Memorial Day is right around the corner. Anyone who lives in America knows that Memorial Day is a celebration of the people who have done their utmost to keep America safe during times of war and hardship. Memorial Day is an ode to all those who have fought for America from the Revolutionary War heroes of the 1770s to the service men and women who are currently in Iraq or newly returned from the Middle East.
Although the subject of war is a sad and often controversial one, Memorial Day is celebrated by practically everyone who lives in the United States regardless of whether they have been directly affected by a war or their political views. For many people, Memorial Day is a great opportunity to spend time with family and host outdoor barbeques.
Falling in late May, many Americans consider Memorial Day to be the unofficial start of summer and since the weather is usually agreeable, having Memorial Day barbeques has become an American tradition in of itself. Below is a list of three of the most common kinds of foods that might be served at a BBQ.
Hamburgers are meaty sandwiches that place grilled meat (usually beef) on top of a bun. Hamburgers are commonly topped with cheese—hence the term “cheeseburger”—and they often include other toppings like lettuce, tomato, and bacon. There is a lot of debate over who started the hamburger. Currently it is considered to be an “All American” staple food but its early origins probably date back to Europe. The hamburger as we know it is assumed to have started in either the late 19th or early 20th century; however its popularity exploded in the 1950s. During the 1950s, automobiles were becoming affordable to middle class families and, subsequently, drive-in movies and restaurants were all the rage. Drive-ins were an early form of “fast food” and they popularized hamburgers and French fries. One of the most popular fast-food restaurants at the time was McDonald’s—which had been started in 1940 and by the mid-1950s was a widespread chain restaurant all across America. Since then, McDonald’s has expanded into a global business with eateries in almost every country in the world.
Hotdogs are a form of sausage (minus the spices usually associated with sausages) on a bun that are easy and quick to cook and are therefore popular on-the-go meals in cities and sporting events. Hotdogs can be topped with many different sauces like ketchup, mustard, onions, mayonnaise, sauerkraut and even chili! It is difficult to assess exactly when hotdogs were created, although most reports claim that hotdogs were started in Frankfurt, Germany (hence their other name “frankfurter”). Hotdogs also have a long history; some historians claim that hotdogs were recorded as existing in the 13th century and were eaten by royals. Hotdogs are now closely associated with America culture—specifically New York City where hot dogs have been sold since at least 1870 (when a German immigrant started selling them on Coney Island). Hotdogs are often sold on food carts during outdoor summer events like carnivals and festivals and they are always on the menu in many restaurants, stadiums, and year-round “hot dog stands.”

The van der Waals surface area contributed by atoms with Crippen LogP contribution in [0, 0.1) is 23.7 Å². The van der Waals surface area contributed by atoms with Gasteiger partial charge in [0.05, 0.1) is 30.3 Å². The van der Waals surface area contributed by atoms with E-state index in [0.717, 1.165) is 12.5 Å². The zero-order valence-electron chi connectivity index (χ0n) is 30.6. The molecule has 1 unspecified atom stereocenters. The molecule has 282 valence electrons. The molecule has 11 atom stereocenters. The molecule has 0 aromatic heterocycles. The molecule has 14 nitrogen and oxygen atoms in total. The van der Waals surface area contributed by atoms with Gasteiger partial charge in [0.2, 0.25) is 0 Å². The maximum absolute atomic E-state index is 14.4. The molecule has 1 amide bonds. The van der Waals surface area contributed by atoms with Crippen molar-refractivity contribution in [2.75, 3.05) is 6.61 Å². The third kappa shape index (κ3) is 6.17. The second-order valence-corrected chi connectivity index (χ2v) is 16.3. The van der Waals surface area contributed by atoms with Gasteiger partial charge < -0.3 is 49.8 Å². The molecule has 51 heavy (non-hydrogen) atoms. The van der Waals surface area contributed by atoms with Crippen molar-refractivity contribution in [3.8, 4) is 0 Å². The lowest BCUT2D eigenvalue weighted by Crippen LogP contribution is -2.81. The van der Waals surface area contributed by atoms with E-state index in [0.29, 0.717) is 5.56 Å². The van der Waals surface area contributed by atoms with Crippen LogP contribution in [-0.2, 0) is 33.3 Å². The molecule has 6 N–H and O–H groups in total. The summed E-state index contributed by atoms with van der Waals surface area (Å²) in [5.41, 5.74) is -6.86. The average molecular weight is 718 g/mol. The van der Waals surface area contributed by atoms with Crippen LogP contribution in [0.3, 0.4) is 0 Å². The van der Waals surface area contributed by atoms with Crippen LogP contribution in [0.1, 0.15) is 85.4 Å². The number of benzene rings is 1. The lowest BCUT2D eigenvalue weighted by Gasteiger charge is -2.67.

Corn on the Cob
Corn is a healthy vegetable that is an important part of a balanced diet and corn on the cob is usually regarded as the tastiest type that a person can eat. Corn on the cob is natural to many regions of the United States and it can be grilled, boiled, roasted or boiled. Corn on the cob is best served with a little bit of salt, black pepper, and a good amount of butter. Corn comes in a variety of colors and each different type of corn tastes unique. Corn fields full of tall corn stalks have been a huge agricultural business in the United States for hundreds of years and a great deal of the world’s corn is still grown in the U.S.A. Corn has been sustaining people for centuries and historical records prove that both Native Americans and Mayan tribes regularly included corn in their diets. Today, corn is served with many meals from fish to meat and it is also popular among vegetarians.